The proposed law would not cap contributions to federal candidates, nor municipal, county or other local issues. It would not impact political action committees (PACs) which still would have no limits on the amount of contributions that could be received and used to promote ballot issues or candidates.

One such example of a PAC is Returning Government to the People, which was formed to support Amendment 2. According to campaign documents, the group, is solely funded by one individual, Fred, N. Sauer, who donated $1.5 million to the campaign for campaign contribution limits.

Sauer is on the record as saying campaign contribution limits are in the best interest of the entire state, putting limits on wealthy contributors whose voices otherwise can drown out majority rule.

Proponents of the amendment point to the 1994 election, when 74% of Missouri voters approved Proposition A, that drastically limited campaign contributions, before it was repealed in 2008 by the state legislature.

Opponents of the amendment have voiced concerns about unintended consequences, such as funneling even more campaign contributions to PACS and other less regulated avenues, that would ultimately have no impact on the peddling of political influence and would make it even harder to track.

Jauflione Chapter NSDA Hosts October Meeting

Jauflione Chapter, DAR, met in regular session Friday, Oct 7, 2016, at the Presbyterian Church Hospitality Room with Regent June Kice and acting Secretary, for this meeting, Terry Arnold.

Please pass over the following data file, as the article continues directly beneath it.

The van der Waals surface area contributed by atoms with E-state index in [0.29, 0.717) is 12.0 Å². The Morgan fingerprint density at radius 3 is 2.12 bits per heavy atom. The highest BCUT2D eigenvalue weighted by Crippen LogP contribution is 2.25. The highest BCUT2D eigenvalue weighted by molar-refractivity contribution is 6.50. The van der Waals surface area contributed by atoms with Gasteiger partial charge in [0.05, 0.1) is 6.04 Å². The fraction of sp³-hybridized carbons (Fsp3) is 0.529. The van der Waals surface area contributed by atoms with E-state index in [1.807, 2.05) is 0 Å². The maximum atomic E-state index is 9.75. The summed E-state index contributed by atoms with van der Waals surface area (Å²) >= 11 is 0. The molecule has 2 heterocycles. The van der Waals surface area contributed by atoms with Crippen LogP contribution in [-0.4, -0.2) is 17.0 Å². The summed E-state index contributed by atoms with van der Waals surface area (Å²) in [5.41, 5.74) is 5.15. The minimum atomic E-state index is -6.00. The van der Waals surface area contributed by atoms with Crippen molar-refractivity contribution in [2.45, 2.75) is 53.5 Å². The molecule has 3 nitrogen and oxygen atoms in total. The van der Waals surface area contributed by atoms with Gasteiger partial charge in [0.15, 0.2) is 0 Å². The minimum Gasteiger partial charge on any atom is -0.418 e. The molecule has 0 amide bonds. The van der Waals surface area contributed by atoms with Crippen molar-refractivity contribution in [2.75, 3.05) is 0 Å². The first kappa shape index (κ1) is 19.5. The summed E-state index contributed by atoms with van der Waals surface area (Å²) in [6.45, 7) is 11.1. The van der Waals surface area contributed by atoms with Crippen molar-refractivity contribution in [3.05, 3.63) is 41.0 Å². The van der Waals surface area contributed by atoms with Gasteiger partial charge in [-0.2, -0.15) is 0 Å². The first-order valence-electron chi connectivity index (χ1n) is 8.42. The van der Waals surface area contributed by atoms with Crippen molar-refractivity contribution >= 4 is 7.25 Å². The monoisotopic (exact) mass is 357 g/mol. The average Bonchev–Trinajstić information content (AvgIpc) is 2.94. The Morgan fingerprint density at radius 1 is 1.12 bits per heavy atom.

The first order of business was a very informative presentation by Daisy Murphy, Scotland County Care Center Administrator. Daisy answered many questions for all present.

The business meeting was then called to order in Ritualistic form by Regent June Kice.

Roll call was answered by 11 members naming a famous American woman.

President General’s Message was read by Regent Kice. National Defense lesson was also given by Regent Kice in the absent of the Chairman, Marlene Cowell. Indian Minute was read by Nelda Billups. There was no Constitution Minute read.

Treasurer’s Report, prepared by Kathy Kiddoo, was given by Rita Stott. Kathy reported that she has received dues from many members. She reported that program books have been given to everyone who has paid their dues.

A discussion of eligibility for DAR membership followed.

Regent Kice reported that the “Thank You Veterans” reception will be held Nov. 4th, 2016, at the Hud Housing Meeting Room. Plans were finalized for the reception. It was decided not to mail invitations this year. Advertising will be by radio and the county paper. Posters will also be displayed in businesses around Memphis.

Regent Kice reported receiving a letter from the N. E. District Director Cheryl Varvil. Ms. Varvil will be planning to visit our Chapter after the first of the year.

New business consisted of voting on the two names presented for membership at the Sept. meeting. The vote was positive for both.

Registrar Patricia Miller will begin working on the documentation for their memberships. Volunteer hours were recorded and will be sent to the State chairperson.

The business meeting was closed.

Delicious refreshments were served by Nelda Billups and Verlee Dauma. Beautiful fall themed decorations were displayed on all tables. Everyone enjoyed a pleasant social hour.

Submitted by Rhonda Davis, Secretary

Funeral Services October 27th for Charles Ammons

Funeral services for Charles W. Ammons, 56, of Memphis will be at 11 a.m., Thursday, October 27 at the Gerth Funeral Chapel in Memphis.   Burial will follow in the Gorin Cemetery.

Visitation is prior to the service, from 10:30-11 a.m., at the funeral home.

 Charles W. Ammons died Friday, October 21, 2016 at his home.

A complete obituary will appear in next week’s paper.

Arrangements are under the direction of the Gerth Funeral Service.